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200,000 acres. In a letter from Mr. Thompson to his friend Mr. Derry of Birmingham, the rural pursuits of the Doctor are thus described:— “Dr. Priestley's reply to Tom Paine, will reach you before it can be printed in England, and therefore will be a treat to his friends. The good man is happy in his retirement in this land of freedom, nor can the earnest entreaties of his friends, nor the most splendid offer from the university of this State, draw him again into the busy world. He is busied in the most rural scenes, and now superintending the building of his house on the banks of the Susquehannah. “I have been thus particular respecting Dr. Priestley, because I know the esteem in which you hold him. Calumnies, I doubt not continue to be raised against him in Birmingham; they followed him here, in a most scandalous pamphlet published upon his arrival; and said to be written by an Englishman purposely sent by . . . . . . . . , who destroyed his hive of literary treasure in Birmingham. The motive for the publication was seen through, and treated with the contempt it deserved, by
the people of this country. We are, in truth,
Notwithstanding this bright picture o American liberality, the fact is, Dr. Priestley's reception among these hewers of wood was by no means flattering. Had he been a mechanic
the people of Columbia would have received
Indeed it was not to be expected, that a philosopher, whose scientific attainments were superior to the combined acquirements of the learned professors of an American college, should be received with much sympathy or respect by a people whose ideas are contracted]... . by agriculture and commerce. America it is
true has produced a Franklin, but undoubt- “. ... . y edly that philosopher acquired much of his lo (<-cC. knowledge in Europe; and if we may judge of / c. *... .
the intellects of his countrymen by their lite-
ning and commercial address, however, they 7. %
are more than a match for even European Jews. '^ ‘’
Witness “the Metallic Tractors,” or base metal
In America, the serenity of our philosopher was disturbed by domestic misfortunes. Mrs. Priestley died of a fever, after a short illness, at Northumberland Town, September 17th, 1796, in the 53d year of her age; and this stroke was followed by the death of a son.
His eldest son, however, who married Miss Ryland, of Birmingham, and had, with his family, accompanied the Doctor to the Western Continent, still remained to console his venerated father.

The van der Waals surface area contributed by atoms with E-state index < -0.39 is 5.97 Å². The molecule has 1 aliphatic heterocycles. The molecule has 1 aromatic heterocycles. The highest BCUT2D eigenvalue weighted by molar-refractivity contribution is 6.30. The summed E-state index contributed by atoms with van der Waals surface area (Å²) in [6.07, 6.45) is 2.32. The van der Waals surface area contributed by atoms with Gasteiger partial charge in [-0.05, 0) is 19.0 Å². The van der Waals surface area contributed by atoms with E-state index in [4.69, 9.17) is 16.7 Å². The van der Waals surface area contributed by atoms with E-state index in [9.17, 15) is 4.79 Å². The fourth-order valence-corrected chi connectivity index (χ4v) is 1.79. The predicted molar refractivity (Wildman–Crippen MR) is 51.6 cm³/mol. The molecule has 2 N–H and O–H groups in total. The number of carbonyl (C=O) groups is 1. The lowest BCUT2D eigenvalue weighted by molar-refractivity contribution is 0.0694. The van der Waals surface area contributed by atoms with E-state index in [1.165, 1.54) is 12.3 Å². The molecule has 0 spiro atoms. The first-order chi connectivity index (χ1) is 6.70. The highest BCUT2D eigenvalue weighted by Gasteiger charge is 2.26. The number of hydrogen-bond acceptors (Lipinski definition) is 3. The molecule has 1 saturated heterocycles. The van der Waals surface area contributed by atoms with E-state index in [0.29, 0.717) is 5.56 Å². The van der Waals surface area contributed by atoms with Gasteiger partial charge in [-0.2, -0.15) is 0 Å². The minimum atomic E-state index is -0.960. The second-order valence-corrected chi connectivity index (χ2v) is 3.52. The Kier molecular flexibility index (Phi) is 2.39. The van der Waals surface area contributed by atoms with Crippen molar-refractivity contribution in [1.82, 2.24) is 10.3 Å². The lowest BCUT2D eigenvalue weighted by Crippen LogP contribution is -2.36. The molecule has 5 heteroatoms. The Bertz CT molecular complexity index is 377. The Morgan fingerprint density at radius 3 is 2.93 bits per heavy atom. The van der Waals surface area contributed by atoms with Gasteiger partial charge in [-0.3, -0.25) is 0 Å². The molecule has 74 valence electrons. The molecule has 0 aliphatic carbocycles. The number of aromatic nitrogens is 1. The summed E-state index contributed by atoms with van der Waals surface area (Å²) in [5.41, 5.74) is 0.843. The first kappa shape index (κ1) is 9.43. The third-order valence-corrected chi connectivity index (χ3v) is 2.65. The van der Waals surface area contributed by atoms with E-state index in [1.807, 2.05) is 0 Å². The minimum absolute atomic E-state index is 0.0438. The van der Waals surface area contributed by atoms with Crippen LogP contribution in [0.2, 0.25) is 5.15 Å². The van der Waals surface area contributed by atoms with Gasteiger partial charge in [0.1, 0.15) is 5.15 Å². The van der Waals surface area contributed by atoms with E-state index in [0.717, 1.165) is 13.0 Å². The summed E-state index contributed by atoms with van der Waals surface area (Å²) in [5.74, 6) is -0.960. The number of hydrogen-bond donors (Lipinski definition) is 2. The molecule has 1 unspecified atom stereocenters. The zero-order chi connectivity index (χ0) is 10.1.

We now come to the contemplation of an event, which will long bé regretted by the lovers of science—the death of one of the most extraordinary men of the age. It could not be supposed that a climate so different from that of his native country, could be salutary to a man who arrived in America in the 61st year of his age. A severe illness at Philadelphia in 1801, rendered his constitution still more liable to sink under the influence of the climate; and
we are informed, that he never was perfectly restored to his accustomed good health. His complaint was indigestion, which produced a general relaxation of the system. But notwithstanding this debility of body, his mind continued vigorous;* and he continuedhis literary pursuits with constant assiduity. His time was engaged in printing his “Church History,” & the first volume of his annotations on the Scriptures. He also reprinted an Essay on Phlogiston; wrote his pamphlet of “Socrates and Jesus compared,” and made several philosophical experiments. Thus the two last years of his ex istence may be said to have been two of the busiest; and like Newton, Johnson, and several other great men, his intellectual faculties re
mained unimpaired to the last moment of his life.
In the beginning of November 1803, his complaint became more alarming, but by judicious medical treatmen, and a strict attention to regimen, he seemed, if not gaining strength, at least not getting worse. He continued in this uncertain state till the middle of January 1804; and his friends hoped that his health would improve with the return of spring. The
* A strong proof against materialism.
Doctor himself considered his life as very precarious, but his delight in intellectual pleasure continued; for “besides his miscellaneous reading, he read through the works quoted in his ‘Comparison of the different systems of the Grecian Philosophers with Christianity,” composed the work, and transcribed the whole of it in three months; so that he has left it ready for the press. During this period, he wrote in one day, his second ‘Reply to Doctor Linn.’
Towards the end of January, his indigestion became more alarming, his legs swelled, and he daily became weaker; insomuch, that two days previous to his death he could scarcely walk. On the 4th of February he was unable to speak for some time; but, on recovering, he told his friends, that he never felt happier than during the time he was deprived of the power of speech. He expressed his thankfulness to the great Disposer of events at being permitted to die quietly in his family, without pain, and with every comfort he could wish for. Like a Christian Philosopher, he expatiated with Pious gratitude upon the happy situation in which it had pleased the Divine Being to place him in this life; the great advantage he had enjoyed in